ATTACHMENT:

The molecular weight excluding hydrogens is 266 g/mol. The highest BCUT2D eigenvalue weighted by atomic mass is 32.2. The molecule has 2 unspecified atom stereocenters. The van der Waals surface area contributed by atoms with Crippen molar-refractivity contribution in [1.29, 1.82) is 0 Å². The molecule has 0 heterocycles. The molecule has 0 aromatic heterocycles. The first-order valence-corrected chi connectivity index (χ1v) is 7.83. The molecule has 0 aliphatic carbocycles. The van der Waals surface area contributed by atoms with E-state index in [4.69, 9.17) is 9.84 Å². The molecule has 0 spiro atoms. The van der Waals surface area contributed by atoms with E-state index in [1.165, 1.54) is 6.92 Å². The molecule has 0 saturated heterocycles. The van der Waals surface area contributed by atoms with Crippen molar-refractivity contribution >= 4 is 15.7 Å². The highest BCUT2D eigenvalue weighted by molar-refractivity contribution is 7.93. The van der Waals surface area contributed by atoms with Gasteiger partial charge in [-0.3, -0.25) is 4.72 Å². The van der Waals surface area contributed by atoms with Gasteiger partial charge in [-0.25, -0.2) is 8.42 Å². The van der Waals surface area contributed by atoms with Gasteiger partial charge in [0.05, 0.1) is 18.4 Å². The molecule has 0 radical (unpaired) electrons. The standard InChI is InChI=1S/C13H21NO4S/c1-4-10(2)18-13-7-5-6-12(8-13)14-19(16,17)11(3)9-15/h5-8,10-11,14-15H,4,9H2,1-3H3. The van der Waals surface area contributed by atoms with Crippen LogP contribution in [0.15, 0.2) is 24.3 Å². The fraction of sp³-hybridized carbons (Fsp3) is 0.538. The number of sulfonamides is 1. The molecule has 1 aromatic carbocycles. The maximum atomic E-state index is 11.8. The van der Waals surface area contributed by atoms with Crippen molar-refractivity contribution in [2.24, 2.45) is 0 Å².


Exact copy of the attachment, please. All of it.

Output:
The molecular weight excluding hydrogens is 266 g/mol. The highest BCUT2D eigenvalue weighted by atomic mass is 32.2. The molecule has 2 unspecified atom stereocenters. The van der Waals surface area contributed by atoms with Crippen molar-refractivity contribution in [1.29, 1.82) is 0 Å². The molecule has 0 heterocycles. The molecule has 0 aromatic heterocycles. The first-order valence-corrected chi connectivity index (χ1v) is 7.83. The molecule has 0 aliphatic carbocycles. The van der Waals surface area contributed by atoms with E-state index in [4.69, 9.17) is 9.84 Å². The molecule has 0 spiro atoms. The van der Waals surface area contributed by atoms with E-state index in [1.165, 1.54) is 6.92 Å². The molecule has 0 saturated heterocycles. The van der Waals surface area contributed by atoms with Crippen molar-refractivity contribution >= 4 is 15.7 Å². The highest BCUT2D eigenvalue weighted by molar-refractivity contribution is 7.93. The van der Waals surface area contributed by atoms with Gasteiger partial charge in [-0.3, -0.25) is 4.72 Å². The van der Waals surface area contributed by atoms with Gasteiger partial charge in [-0.25, -0.2) is 8.42 Å². The van der Waals surface area contributed by atoms with Gasteiger partial charge in [0.05, 0.1) is 18.4 Å². The molecule has 0 radical (unpaired) electrons. The standard InChI is InChI=1S/C13H21NO4S/c1-4-10(2)18-13-7-5-6-12(8-13)14-19(16,17)11(3)9-15/h5-8,10-11,14-15H,4,9H2,1-3H3. The van der Waals surface area contributed by atoms with Crippen LogP contribution in [0.15, 0.2) is 24.3 Å². The fraction of sp³-hybridized carbons (Fsp3) is 0.538. The number of sulfonamides is 1. The molecule has 1 aromatic carbocycles. The maximum atomic E-state index is 11.8. The van der Waals surface area contributed by atoms with Crippen molar-refractivity contribution in [2.24, 2.45) is 0 Å².